Friday, 17 January 2020

Different types of Plagiarism

Ah: plagiarism! Shakespeare, in Hamlet from Act II Scene III (Craig, 1966, p. 854), Malcolm says, with a clarifier from me:
"There's [no] warrant in that theft 
Which steals itself"
Why does that resonate with me? Because plagiarism is - in my view - stealing from ourselves. We steal our own knowledge, growth and development by trying to shortcut learning; by being focused on the ends over the means (Daft, 2007). Not only does it diminish the utility of the education we are undertaking, but it undermines the results of the others who have put in the time and effort to learn. Malcom's speech above ends with "there's no mercy left" which is the approach I take with students who have been cautioned to undertake their work honestly, but have chosen not to heed my warning.

Plagiarism has been defined as "Taking over the ideas, methods, or written words of another, without
acknowledgment and with the intention that they be taken as the work of the deceiver." (Roig, 2006, p. 3, citing the American Association of University Professors, September/October,1989). A key phrase that: the intent to deceive.

Every semester there appears to be a new way to plagiarise. We don't often stop to consider that plagiarism takes many forms. Below is a list of 'types': a rough taxonomy, if you will, drawn from a number of authors.
  1. Copy & Paste Plagiarism: copying the words of another verbatim without indicating - with quotes - they are the words of the author. This may or may not be cited, and some words may perhaps be changed in an attempt to disguise the theft (Naik, Landge, & Mahender, 2015). This is also known as "Ctrl-C" and "Find-Replace" plagiarism (TurnItin, 2015) and "verbatim" plagiarism (Bouarara, Hamou, & Rahmani, 2017). Where cited, this can also be known as "Re-Tweet" plagiarism,  and sometimes "Aggregator" plagiarism where it includes almost no original content (TurnItin, 2015)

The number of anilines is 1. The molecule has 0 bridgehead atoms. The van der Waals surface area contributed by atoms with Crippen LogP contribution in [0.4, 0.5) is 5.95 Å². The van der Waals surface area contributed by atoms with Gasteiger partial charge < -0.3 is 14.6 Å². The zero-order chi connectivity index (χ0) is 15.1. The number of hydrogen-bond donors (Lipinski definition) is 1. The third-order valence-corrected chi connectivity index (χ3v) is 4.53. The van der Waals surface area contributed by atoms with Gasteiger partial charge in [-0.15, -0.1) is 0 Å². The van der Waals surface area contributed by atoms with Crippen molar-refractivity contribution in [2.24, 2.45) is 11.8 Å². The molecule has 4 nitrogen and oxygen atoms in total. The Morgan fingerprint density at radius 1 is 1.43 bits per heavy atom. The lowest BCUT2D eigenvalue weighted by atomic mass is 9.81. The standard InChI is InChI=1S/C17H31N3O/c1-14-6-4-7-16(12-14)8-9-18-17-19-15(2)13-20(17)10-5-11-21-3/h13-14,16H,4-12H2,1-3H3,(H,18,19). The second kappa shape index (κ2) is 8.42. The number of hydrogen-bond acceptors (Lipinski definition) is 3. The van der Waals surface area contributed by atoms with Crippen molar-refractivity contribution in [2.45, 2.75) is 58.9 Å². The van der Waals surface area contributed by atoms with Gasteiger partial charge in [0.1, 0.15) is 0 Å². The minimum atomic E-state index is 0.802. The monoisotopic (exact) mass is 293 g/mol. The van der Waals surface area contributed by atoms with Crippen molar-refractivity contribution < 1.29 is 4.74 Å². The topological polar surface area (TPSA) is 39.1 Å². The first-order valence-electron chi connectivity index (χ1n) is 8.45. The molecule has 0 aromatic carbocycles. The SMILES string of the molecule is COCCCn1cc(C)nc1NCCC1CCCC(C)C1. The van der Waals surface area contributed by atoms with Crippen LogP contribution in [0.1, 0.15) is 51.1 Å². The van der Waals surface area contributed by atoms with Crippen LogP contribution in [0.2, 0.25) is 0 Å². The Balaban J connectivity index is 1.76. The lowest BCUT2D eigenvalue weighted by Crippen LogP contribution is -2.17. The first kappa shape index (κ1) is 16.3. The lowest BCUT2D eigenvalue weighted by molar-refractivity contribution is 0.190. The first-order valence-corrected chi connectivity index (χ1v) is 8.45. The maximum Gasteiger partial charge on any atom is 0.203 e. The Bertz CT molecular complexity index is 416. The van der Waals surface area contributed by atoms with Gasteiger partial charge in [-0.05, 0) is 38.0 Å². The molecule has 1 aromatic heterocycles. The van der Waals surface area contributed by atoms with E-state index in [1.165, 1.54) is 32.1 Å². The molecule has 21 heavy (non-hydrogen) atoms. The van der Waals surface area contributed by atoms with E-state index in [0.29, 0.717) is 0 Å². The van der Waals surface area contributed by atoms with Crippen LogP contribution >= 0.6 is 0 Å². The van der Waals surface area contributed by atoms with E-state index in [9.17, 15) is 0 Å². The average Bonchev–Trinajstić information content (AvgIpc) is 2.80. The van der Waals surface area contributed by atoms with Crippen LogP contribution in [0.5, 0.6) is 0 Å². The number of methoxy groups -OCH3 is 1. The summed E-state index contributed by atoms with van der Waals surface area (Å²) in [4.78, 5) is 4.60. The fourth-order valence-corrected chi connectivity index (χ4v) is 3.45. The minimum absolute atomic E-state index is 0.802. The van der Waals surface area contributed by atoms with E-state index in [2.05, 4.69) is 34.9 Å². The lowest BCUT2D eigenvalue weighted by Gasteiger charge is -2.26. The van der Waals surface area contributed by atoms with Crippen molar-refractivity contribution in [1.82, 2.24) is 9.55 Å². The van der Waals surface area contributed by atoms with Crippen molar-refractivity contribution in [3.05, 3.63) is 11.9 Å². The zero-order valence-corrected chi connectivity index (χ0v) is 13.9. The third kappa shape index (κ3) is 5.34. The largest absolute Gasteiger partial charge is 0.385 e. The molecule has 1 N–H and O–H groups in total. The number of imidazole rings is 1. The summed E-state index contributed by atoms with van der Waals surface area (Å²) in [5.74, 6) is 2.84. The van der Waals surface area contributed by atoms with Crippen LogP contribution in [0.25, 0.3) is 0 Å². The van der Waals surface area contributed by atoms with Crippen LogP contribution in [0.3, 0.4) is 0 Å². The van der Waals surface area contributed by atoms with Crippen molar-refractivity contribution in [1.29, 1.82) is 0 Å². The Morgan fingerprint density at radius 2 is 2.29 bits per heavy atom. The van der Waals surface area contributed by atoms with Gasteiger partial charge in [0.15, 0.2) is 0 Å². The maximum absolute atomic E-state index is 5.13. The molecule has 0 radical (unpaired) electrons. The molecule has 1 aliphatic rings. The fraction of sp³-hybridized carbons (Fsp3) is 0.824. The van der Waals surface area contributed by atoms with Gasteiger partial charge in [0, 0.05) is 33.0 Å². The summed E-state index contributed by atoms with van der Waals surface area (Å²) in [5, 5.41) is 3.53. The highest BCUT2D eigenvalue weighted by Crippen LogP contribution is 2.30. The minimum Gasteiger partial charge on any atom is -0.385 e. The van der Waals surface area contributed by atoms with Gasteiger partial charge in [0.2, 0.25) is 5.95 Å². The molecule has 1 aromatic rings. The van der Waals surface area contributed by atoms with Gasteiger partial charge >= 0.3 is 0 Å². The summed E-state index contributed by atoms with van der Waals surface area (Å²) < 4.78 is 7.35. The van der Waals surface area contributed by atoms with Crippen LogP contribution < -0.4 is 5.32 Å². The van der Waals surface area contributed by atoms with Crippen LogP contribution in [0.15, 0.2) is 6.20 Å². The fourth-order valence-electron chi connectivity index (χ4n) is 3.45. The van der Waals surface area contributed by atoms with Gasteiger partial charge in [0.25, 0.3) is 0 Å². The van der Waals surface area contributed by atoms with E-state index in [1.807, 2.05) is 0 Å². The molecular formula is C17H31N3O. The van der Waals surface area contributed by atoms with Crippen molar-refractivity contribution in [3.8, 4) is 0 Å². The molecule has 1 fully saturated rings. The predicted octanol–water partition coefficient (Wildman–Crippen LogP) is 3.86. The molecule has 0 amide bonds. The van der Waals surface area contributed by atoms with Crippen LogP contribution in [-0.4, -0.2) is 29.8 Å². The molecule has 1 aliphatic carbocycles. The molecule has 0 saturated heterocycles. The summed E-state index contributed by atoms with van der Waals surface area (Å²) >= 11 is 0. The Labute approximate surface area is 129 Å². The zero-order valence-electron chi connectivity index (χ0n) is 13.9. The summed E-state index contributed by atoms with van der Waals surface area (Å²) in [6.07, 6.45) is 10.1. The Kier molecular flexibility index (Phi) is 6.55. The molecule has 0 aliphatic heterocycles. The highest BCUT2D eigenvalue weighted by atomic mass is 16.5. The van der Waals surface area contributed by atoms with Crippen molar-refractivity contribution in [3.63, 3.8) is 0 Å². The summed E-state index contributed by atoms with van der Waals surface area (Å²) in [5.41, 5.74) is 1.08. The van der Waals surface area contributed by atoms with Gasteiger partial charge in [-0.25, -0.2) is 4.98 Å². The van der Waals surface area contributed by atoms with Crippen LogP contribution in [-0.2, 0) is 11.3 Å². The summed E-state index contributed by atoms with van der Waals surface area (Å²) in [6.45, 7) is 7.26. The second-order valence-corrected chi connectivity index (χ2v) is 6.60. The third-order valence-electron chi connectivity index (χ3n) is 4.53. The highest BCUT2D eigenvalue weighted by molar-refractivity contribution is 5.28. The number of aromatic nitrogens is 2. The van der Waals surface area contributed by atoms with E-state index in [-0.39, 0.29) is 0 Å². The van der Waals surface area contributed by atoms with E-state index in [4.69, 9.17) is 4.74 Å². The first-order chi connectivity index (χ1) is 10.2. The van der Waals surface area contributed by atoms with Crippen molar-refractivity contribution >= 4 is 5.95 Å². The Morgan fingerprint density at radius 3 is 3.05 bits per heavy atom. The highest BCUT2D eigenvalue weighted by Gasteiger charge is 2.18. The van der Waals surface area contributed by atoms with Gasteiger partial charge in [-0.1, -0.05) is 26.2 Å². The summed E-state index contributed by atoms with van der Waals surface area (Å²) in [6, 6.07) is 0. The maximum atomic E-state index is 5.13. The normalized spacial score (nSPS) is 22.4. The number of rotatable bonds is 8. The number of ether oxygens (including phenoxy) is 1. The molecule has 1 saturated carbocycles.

2. Spinbot plagiarism: putting the work of another through a translation spinbot and translating it both into and out of another language, or simply translating it from the base language. Work may be used verbatim from the spinbot (where it will be well-nigh incomprehensible) or edited. Also known as "Plagiarism by translation" (Bouarara et al, 2017) or "Plagiarism with translation" (Naik et al, 2015)
  3. Remix plagiarism: taking elements from multiple authors and working it up into a new piece of writing. Small elements and order will be changed. The work may or may not be cited (TurnItin, 2015). Also known as "Mashup" (TurnItin, 2015), "Shake & Paste", and "Mosaic" plagiarism (Naik et al, 2015)
  4. Fake authorship plagiarism: where expert views are cited as coming from an entirely fictitious source. This is also known as "404 Error" plagiarism (TurnItin, 2015)
  5. False claim plagiarism: where the writer cites an author as saying something that they did not say. This is also known as "404 Error" plagiarism (TurnItin, 2015)
  6. Self-Plagiarism: where an author recycles part or most of a previously written paper without acknowledging it (Roig, 2006). Also known as "Text Recycling" (Bouarara et al, 2017) or "Auto" plagiarism (Enago Academy, 27 September 2018)
  7. Ghost Writing plagiarism: getting another to write an entire paper (Roig, 2006). Also known as "complete" plagiarism (Enago Academy, 27 September 2018) and "blunt" plagiarism (Bouarara et al, 2017). 
A fascinating area. And so silly of students to do this. But we appear to still be making silly students.



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